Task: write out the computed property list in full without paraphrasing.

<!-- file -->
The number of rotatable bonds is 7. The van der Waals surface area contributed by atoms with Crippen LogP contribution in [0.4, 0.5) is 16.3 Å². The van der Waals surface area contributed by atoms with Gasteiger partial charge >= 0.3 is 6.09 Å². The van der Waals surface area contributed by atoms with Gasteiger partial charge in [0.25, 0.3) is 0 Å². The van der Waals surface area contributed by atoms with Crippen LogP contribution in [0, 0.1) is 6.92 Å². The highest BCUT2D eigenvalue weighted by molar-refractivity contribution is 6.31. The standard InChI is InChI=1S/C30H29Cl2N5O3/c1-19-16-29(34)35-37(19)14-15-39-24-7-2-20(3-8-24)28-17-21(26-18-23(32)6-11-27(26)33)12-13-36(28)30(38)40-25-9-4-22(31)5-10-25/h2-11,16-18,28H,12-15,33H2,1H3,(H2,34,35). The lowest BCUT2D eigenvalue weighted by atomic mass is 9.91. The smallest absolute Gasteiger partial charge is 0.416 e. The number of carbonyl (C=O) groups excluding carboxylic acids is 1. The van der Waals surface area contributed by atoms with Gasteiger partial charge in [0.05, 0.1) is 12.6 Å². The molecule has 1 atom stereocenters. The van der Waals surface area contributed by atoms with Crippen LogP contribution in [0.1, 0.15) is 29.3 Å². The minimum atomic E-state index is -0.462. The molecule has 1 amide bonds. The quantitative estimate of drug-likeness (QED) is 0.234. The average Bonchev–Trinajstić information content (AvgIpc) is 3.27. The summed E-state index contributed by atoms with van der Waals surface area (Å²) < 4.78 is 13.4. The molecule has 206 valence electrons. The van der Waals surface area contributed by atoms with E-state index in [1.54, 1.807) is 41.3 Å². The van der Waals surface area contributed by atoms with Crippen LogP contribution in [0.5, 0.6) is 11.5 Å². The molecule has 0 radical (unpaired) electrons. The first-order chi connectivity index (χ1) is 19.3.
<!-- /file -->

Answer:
The number of rotatable bonds is 7. The van der Waals surface area contributed by atoms with Crippen LogP contribution in [0.4, 0.5) is 16.3 Å². The van der Waals surface area contributed by atoms with Gasteiger partial charge >= 0.3 is 6.09 Å². The van der Waals surface area contributed by atoms with Gasteiger partial charge in [0.25, 0.3) is 0 Å². The van der Waals surface area contributed by atoms with Crippen LogP contribution in [0, 0.1) is 6.92 Å². The highest BCUT2D eigenvalue weighted by molar-refractivity contribution is 6.31. The standard InChI is InChI=1S/C30H29Cl2N5O3/c1-19-16-29(34)35-37(19)14-15-39-24-7-2-20(3-8-24)28-17-21(26-18-23(32)6-11-27(26)33)12-13-36(28)30(38)40-25-9-4-22(31)5-10-25/h2-11,16-18,28H,12-15,33H2,1H3,(H2,34,35). The lowest BCUT2D eigenvalue weighted by atomic mass is 9.91. The smallest absolute Gasteiger partial charge is 0.416 e. The number of carbonyl (C=O) groups excluding carboxylic acids is 1. The van der Waals surface area contributed by atoms with Gasteiger partial charge in [0.05, 0.1) is 12.6 Å². The molecule has 1 atom stereocenters. The van der Waals surface area contributed by atoms with Crippen LogP contribution in [0.1, 0.15) is 29.3 Å². The minimum atomic E-state index is -0.462. The molecule has 1 amide bonds. The quantitative estimate of drug-likeness (QED) is 0.234. The average Bonchev–Trinajstić information content (AvgIpc) is 3.27. The summed E-state index contributed by atoms with van der Waals surface area (Å²) < 4.78 is 13.4. The molecule has 206 valence electrons. The van der Waals surface area contributed by atoms with E-state index in [1.54, 1.807) is 41.3 Å². The van der Waals surface area contributed by atoms with Crippen LogP contribution in [0.5, 0.6) is 11.5 Å². The molecule has 0 radical (unpaired) electrons. The first-order chi connectivity index (χ1) is 19.3.